According to UN Secretary-General Ban Ki-moon, while the responsibility to protect concept came of age in 2011, the challenge facing the international community remains that of transforming the responsibility to protect concept from "promise to practice" or from "words into deeds." (1) In my remarks, I suggest that the significance of the responsibility to protect concept lies in its capacity to do the reverse--that is, to transform practice into promise, or deeds into words. More specifically, the responsibility to protect concept offers a framework for rationalizing and consolidating practices of international executive rule, many of which were developed by Dag Hammarskjold, the second Secretary-General of the United Nations, in the early years of decolonization. I argue that the normative significance of the concept is obscured if we focus purely upon its relation to military intervention, whether authorized (as in the case of Libya) or vetoed (as in the case of Syria).
PRACTICES OF PROTECTION: EXECUTIVE ACTION AND THE UN CHARTER
The idea that the United Nations has a responsibility to protect life in the decolonized world began to take shape with two operations that were undertaken while Hammarskjold was in office: the first being the creation of the United Nations Emergency Force (UNEF) in response to the Suez crisis of 1956, and the second the establishment of the UN Operation in the Congo in 1960. (2) The techniques of executive rule developed under Hammarskjold's auspices during those early crises of decolonization included fact-finding, peacekeeping, strategic forms of technical assistance, and civilian administration. Those techniques have, of course, since expanded dramatically.
Yet, as Hammarskjold recognized, there is little in the Charter that suggests its authors envisaged the creation of an international executive that could undertake such wide-ranging forms of action. In the introduction to his 1961 Annual Report to the General Assembly, Hammarskjold noted that although "great attention is given" in the UN Charter to elaborating "the parliamentary aspects of the Organization, little is said about executive arrangements." (3) To the extent that there exists an explicit legal basis for these forms of executive action, Hammarskjold found it in the provisions of the Charter entrusting the Secretary-General with the execution of political decisions at the request of the political organs, and in Article 99 providing that the Secretary-General "may bring to the attention of the Security Council any matter which in his opinion may threaten the maintenance of international peace and security." (4) Hammarskjold interpreted these provisions as giving the Secretary-General a position of full political independence and a broad discretionary mandate to engage in such forms of fact-finding, preventive diplomacy, and other behind-the-scenes activity as were necessary to carry out his functions.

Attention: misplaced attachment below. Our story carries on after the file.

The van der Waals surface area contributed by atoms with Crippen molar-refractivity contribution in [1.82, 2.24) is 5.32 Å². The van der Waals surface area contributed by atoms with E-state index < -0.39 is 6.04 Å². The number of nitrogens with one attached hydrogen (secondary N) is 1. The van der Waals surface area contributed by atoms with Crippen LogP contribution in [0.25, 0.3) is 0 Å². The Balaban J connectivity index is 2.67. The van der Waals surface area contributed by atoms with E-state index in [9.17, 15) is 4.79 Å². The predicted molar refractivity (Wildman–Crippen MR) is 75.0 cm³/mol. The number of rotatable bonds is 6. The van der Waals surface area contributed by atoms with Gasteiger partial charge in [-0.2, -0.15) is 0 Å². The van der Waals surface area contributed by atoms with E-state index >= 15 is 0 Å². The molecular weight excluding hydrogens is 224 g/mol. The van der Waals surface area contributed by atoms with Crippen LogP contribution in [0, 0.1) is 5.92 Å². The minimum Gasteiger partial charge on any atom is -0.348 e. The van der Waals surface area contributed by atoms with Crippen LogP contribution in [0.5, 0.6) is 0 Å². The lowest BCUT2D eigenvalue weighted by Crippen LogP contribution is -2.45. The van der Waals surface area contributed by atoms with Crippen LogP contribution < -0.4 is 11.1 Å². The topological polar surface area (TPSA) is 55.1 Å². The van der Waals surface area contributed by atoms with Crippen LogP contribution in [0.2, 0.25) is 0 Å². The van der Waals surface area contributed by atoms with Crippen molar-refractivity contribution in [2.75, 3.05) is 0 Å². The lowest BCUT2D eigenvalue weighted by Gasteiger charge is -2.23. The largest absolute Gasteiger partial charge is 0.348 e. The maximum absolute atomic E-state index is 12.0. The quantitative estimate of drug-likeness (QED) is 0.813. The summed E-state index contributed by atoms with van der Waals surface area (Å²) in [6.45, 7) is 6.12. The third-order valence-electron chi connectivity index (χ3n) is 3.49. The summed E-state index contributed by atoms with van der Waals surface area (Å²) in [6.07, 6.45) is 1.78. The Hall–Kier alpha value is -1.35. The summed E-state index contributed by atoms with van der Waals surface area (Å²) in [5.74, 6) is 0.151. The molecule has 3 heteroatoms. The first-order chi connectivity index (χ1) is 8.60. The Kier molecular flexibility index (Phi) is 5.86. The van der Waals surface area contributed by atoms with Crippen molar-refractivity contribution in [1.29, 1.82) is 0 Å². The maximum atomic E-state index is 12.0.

Hammarskjold thus did not interpret the limited attention in the Charter to executive aspects of the UN as a constraint on executive action. Rather, he considered that "the executive functions and their form have been left largely to practice." (5) He argued forcefully that it was necessary to stop thinking of the United Nations merely as a forum for...